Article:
Radiology information systems (referred to as “RIS” by most users and vendors) have been around since the 1980s and have been tailored to meet the needs of both small and large organizations. The RIS market has become flooded with vendors since then, resulting in a fragmented market that most buyers find confusing to navigate. We’ve written this guide to give buyers a lay of the land to start their research and comparisons.
Here’s what we’ll cover:
What Is RIS?
Common Features of RIS Software
What Type of Buyer Are You?
The Vendor Landscape
Evaluating Radiology Information Systems
Benefits and Potential Issues
Market Trends to Understand
The Vendor Landscape
Radiology information software (RIS) is an electronic medical records system designed to serve the unique needs of radiology centers. These systems help manage clinical and administrative data and automate workflows by:
Radiology centers will have the choice of implementing a standalone RIS or an integrated RIS and picture archiving and communication system (PACS). Due to the complementary offerings of both, it is fairly common for RIS buyers to implement integrated RIS and PACS suites. The decision to implement a standalone RIS or a complete RIS/PACS is dependent on users’ unique needs and environments.
The following features are commonly found in most RIS systems:
|HL7 interface||Enables integration with picture archiving and communication systems (PACS), electronic medical records systems (EMRs) or hospital information systems (HIS) to ensure seamless data transfer between order entry, results delivery, patient clinical information etc.|
|Dictation support||In-app voice recognition or integrations with third party solutions that allow physicians to use a microphone to speak commands and dictate notes and patient reports.|
|Result delivery via efax and email||Transmission of imaging results back to the electronic system, and physician, that ordered them. Systems with patient portals will also send imaging results to the access portal for patient use.|
|Administrative dashboards and reports||Report on a variety of business operations, including exam requests, administrative workflows and clinician productivity. Track trends and increase profitability through analyzing department metrics such as patient type, modality mix, report turnaround time and more.|
It is important that buyers assess what type of buyer they are before evaluating vendors. Just about all buyers can fall into one of the following three categories:
Small radiology centers. These buyers typically work in radiology centers with fewer than 10 providers. They have the most straightforward needs of the three buyer categories.
Enterprise radiology centers. These buyers work in radiology centers that have at least 10 physicians on staff, although they may be much larger. These buyers will typically require a robust RIS capable of integrating with PACS and HIS.
Hospitals. These buyers work in radiology departments within hospitals and typically manage a large amount of radiological information and images originating from several locations or users. They are aiming to integrate with HIS and eliminate a lot of the inefficiency associated with managing information on paper.
While the radiology information systems market is complex and fragmented, buyers can quickly understand where to look by segmenting the industry along the lines of the three buyer categories mentioned above.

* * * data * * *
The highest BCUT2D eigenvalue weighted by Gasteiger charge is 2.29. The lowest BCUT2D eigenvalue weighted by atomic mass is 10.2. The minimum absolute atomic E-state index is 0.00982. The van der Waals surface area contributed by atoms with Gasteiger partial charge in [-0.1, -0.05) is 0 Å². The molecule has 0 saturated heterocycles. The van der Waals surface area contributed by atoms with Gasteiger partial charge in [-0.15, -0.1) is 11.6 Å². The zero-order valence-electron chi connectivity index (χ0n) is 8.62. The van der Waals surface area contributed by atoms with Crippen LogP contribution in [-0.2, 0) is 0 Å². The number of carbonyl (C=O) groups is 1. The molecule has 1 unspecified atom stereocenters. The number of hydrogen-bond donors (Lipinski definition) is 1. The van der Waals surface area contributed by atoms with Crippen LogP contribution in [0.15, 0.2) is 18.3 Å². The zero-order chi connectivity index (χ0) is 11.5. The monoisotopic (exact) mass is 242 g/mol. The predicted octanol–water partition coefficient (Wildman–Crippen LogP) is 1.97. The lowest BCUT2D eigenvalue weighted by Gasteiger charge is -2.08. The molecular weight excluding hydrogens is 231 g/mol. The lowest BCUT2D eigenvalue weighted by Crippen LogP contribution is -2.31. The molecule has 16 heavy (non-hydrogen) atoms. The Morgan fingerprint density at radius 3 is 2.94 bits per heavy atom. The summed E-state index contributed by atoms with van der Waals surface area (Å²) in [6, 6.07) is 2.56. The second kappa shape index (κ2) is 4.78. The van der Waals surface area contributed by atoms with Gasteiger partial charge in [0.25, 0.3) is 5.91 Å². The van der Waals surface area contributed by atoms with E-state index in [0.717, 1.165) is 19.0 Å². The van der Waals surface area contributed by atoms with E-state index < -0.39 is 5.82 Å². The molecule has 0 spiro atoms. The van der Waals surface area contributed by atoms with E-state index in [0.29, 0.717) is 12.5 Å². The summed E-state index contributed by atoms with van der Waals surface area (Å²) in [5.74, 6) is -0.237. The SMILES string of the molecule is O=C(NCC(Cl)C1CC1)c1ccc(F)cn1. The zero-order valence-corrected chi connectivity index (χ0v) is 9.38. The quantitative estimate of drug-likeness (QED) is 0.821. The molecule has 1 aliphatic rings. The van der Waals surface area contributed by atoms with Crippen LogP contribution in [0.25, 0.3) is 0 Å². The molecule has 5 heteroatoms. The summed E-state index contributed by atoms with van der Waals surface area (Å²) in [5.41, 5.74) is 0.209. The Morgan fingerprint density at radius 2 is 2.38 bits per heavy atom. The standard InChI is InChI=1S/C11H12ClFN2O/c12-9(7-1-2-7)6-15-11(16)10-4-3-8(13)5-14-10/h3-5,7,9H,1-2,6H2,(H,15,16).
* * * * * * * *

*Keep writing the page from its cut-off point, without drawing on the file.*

|This type of buyer...||Should evaluate these systems|
|Small radiology centers||RISynergy, Medics RIS/PACS, Sage Intergy|
|Enterprise radiology centers||GE, Medics RIS/PACS|
|Hospitals||GE, Siemens, Philips|
When evaluating these systems, prospective buyers should consider the following:
Integration requirements. If purchasing a standalone RIS system, ensure the system integrates with existing PAC and EHR software. Also, assess the timeline until existing PAC and EHR systems need replacing. If additional purchases will be required in the near future, consider investing in a single, integrated platform.
Support for existing workflows. Evaluate whether RIS solutions support existing workflows or if they will need to be implemented by a third-party vendor. Common workflows include order entry, scheduling, worklist management, examination documentation and interpretation, report generation, results distribution and billing.
When implementing a RIS, buyers should primarily expect to realize the following benefits:
As with all technology, there are potential risks to consider as well. The first issue on most RIS buyers’ minds is patient privacy, which most companies have addressed with fully HIPAA-compliant systems. The second concern we hear about most often is in regards to ease of use. While most ease of use issues can be addressed with training, buyers will want to perform a thorough evaluation of their selected RIS to make sure the workflow is logical and the layout is intuitive.
There are two important healthcare software trends that are important to understand when evaluating the RIS market:
Software as a Service (SaaS). The SaaS delivery model has disrupted a number of software markets, including RIS. Many buyers prefer systems that “sit in the cloud” and require low upfront costs, little IT infrastructure and greater accessibility. Many vendors now offer SaaS solutions and buyers should be ready to evaluate this model with an open mind.
Integration and interoperability. Buyers should be aware of the widespread push towards integration among disjointed healthcare networks. As providers and government legislators recognize the costs and inefficiencies in the healthcare system due to paper, large and small RIS buyers need to consider whether their vendor supports open standards and integration with EMRs, hospital information systems and health information exchanges.
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